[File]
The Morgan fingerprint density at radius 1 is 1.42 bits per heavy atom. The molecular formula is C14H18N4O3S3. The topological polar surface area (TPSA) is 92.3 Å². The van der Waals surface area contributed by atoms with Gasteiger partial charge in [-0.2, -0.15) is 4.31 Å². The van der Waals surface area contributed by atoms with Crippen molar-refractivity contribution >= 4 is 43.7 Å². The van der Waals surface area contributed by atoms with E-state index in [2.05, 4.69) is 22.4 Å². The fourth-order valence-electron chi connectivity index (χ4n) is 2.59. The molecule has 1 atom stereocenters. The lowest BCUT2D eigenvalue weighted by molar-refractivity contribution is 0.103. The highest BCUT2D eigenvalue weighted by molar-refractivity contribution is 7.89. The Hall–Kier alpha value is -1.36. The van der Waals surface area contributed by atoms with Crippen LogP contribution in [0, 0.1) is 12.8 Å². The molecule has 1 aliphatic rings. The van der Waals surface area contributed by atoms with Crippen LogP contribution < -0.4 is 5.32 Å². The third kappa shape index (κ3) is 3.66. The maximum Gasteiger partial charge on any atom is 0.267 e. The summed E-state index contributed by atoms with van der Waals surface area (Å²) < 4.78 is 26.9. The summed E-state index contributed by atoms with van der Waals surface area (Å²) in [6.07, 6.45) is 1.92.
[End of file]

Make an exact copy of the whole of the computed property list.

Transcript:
The Morgan fingerprint density at radius 1 is 1.42 bits per heavy atom. The molecular formula is C14H18N4O3S3. The topological polar surface area (TPSA) is 92.3 Å². The van der Waals surface area contributed by atoms with Gasteiger partial charge in [-0.2, -0.15) is 4.31 Å². The van der Waals surface area contributed by atoms with Crippen molar-refractivity contribution >= 4 is 43.7 Å². The van der Waals surface area contributed by atoms with E-state index in [2.05, 4.69) is 22.4 Å². The fourth-order valence-electron chi connectivity index (χ4n) is 2.59. The molecule has 1 atom stereocenters. The lowest BCUT2D eigenvalue weighted by molar-refractivity contribution is 0.103. The highest BCUT2D eigenvalue weighted by molar-refractivity contribution is 7.89. The Hall–Kier alpha value is -1.36. The van der Waals surface area contributed by atoms with Crippen LogP contribution in [0, 0.1) is 12.8 Å². The molecule has 1 aliphatic rings. The van der Waals surface area contributed by atoms with Crippen LogP contribution < -0.4 is 5.32 Å². The third kappa shape index (κ3) is 3.66. The maximum Gasteiger partial charge on any atom is 0.267 e. The summed E-state index contributed by atoms with van der Waals surface area (Å²) < 4.78 is 26.9. The summed E-state index contributed by atoms with van der Waals surface area (Å²) in [6.07, 6.45) is 1.92.